Passing with FLYING Colors


Dolphin Show? Nooooo Problem!

We’ve been to the National Aquarium in Baltimore since my “match” with Chloe, but I choose to sit out during the Dolphin Show. We were “new enough” that I did not know what to expect. This past Saturday we met some new friends at the Aquarium. After soliciting the advice and opinions of fellow Fidos For Freedom folks (geesh… say that 5 times really fast!), I decided to take Chloe to the Dolphin Show. I went a little early so I could pick my own seat. I knew I didn’t want in the “Splash Zone”, but I also did not want to sit as close as where the hearing assistive section was situated. I hear “voices” well enough with my CI, so I decided we’d sit where it was best for CHLOE.

This decision meant in the back and up HIGH – grin! With my poor balance, it took some quickly whispered prayers, Chloe’s steady counter-balance, and a husband walking immediately behind my weaving, dizzy, umm…. BEHIND, for me to get where I felt “safe” for Chloe’s sake.

aquarium-005 Most of the time she stayed down on her blanket, and I was not even forced to reinforce the behavior with her treats. She was OK until she heard the dolphins making sounds. I couldn’t hear it, of course, but my husband said they chattered, chirped and made other interesting noises. Chloe would “pop up” to take a look, but would immediately go back down when I reminded her to do so.

At one point, the crowd burst into applause and exclaimed, “OH!” very loudly. Chloe popped up to take a look, and I found her staring in astonishment! A dolphin was doing the “high jump”, where it burst from the water to touch a ball extended high above the water. If Chloe’s jaw could have dropped open, I’m sure it would have. (I did have to ask her twice after that to go back to a “down”!)

Chloe did great at the Aquarium. aquarium-001 I suppose the biggest “chore” was just keeping her from being stepped on by the crowds, and insuring she was in a “safe place”. I had to put her in “place” a couple of times (opposite of “heel”, to the right). I can’t leave her there very long due to…

… As the World Turns

Meniere’s disease is different in every individual. Although symptoms may be similar, they are never identical. Some people develop Meniere’s along WITH unexplained hearing loss, some people have it without any evidence of hearing loss at all! Some people experience tinnitus (ringing, buzzing, whistling), nausea, dizziness, vertigo, blackouts, blurred vision, and much more.

In a simple, layman’s description:  my world spins counter-clockwise. With Chloe in “heel” (although a modified one as she is slightly forward of a formal “heel” due to my inability to see lower, left peripherally), she actually provides a “check” to my slowly, moving world. As my visual field and brain cause me to feel as if I’m spinning left, her “brace” in “heel” sort of SNAPS my visual field back to where it belongs. She is standing, or sitting STILL, which allows my focus to re-establish center as I am NOT “sitting still”. When she is in “place” however, her body isn’t in a position where it enters my counter-clockwise “spin”. Confusing? (grin) Try explaining the individuality of Meniere’s someday!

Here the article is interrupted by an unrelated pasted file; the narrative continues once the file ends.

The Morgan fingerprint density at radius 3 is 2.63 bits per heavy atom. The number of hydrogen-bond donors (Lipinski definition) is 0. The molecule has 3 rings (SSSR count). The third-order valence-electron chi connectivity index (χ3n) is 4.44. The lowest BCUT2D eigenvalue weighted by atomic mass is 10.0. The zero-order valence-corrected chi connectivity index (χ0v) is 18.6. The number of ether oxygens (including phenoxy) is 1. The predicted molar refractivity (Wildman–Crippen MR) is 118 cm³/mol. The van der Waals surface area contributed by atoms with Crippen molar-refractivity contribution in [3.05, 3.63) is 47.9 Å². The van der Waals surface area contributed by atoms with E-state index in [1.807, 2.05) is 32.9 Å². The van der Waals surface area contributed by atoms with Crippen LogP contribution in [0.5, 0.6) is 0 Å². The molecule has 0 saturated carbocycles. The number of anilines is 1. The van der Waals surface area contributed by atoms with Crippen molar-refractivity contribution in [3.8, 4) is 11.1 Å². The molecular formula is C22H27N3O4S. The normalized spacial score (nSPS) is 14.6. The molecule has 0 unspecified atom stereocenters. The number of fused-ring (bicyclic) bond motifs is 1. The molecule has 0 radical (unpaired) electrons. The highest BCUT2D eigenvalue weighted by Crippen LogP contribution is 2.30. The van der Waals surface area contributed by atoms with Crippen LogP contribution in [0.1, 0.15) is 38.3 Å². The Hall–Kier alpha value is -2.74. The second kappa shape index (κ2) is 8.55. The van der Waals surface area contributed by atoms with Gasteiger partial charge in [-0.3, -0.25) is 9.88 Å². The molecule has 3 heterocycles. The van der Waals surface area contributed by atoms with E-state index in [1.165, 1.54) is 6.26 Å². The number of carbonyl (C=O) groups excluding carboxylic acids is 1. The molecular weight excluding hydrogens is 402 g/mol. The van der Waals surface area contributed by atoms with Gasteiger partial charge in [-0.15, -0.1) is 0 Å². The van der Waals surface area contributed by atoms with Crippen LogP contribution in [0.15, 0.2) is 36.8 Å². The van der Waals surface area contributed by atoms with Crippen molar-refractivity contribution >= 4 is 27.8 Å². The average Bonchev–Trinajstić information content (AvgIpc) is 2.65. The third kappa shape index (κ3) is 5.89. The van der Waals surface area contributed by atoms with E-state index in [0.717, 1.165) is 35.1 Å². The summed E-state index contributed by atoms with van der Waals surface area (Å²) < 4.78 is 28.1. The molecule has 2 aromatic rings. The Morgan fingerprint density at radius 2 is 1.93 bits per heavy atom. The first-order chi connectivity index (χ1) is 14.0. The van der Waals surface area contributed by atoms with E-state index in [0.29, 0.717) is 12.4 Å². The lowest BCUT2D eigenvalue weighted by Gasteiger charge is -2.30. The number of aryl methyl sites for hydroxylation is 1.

Let’s just say I’m glad she is in “heel” MOST of the time. I practice “place” and “circle right” as they are occasionally needed.

All So “Normal” for Us

We also went to the shops near the Aquarium, and then waited for about 45 minutes to eat at The Cheesecake Factory. I can hear voices in quiet environments at normal speaking levels. I cannot hear voices in places with a great deal of background noise, nor can I hear whispered things. I tend to miss all of the exclamations from the general public when they see Chloe do something for me.

When she rolls her own blanket up for me so that it is high enough to reach, or picks up her own leash to hand it to me, I do not give it a 2nd thought anymore. She picks up the end of my cane until it’s high enough for me to grab, picks up dropped items like menus or pamphlets, and just has a GRAND time doing it! Although my family are also accustomed to Chloe being by my side and “helping”, they hear those comments that I do not when we are in a new place.

What can be really fun is to see the look on everyone’s face when I remove Chloe’s vest outside for a short break. My dog morphs into “Miss Congeniality”.

Something is ALWAYS Learned

Even when everything does NOT go as smoothly as Saturday did, I still learn important lessons. The least significant lesson may be a reminder of what should be worked on with more diligence. “Reality checks” are great teachers.

Having a working dog does not mean that I do not have to WORK at adapting. My cochlear implant allows me to hear, and yet I am still deaf. I use a bright purple cane, but I still fall sometimes. Chloe acts as my ears, but I will still misunderstand even a noise I am alerted to at times! How we react when everything does NOT go “great” is a good measure of how we are “really” coping with an acquired disability.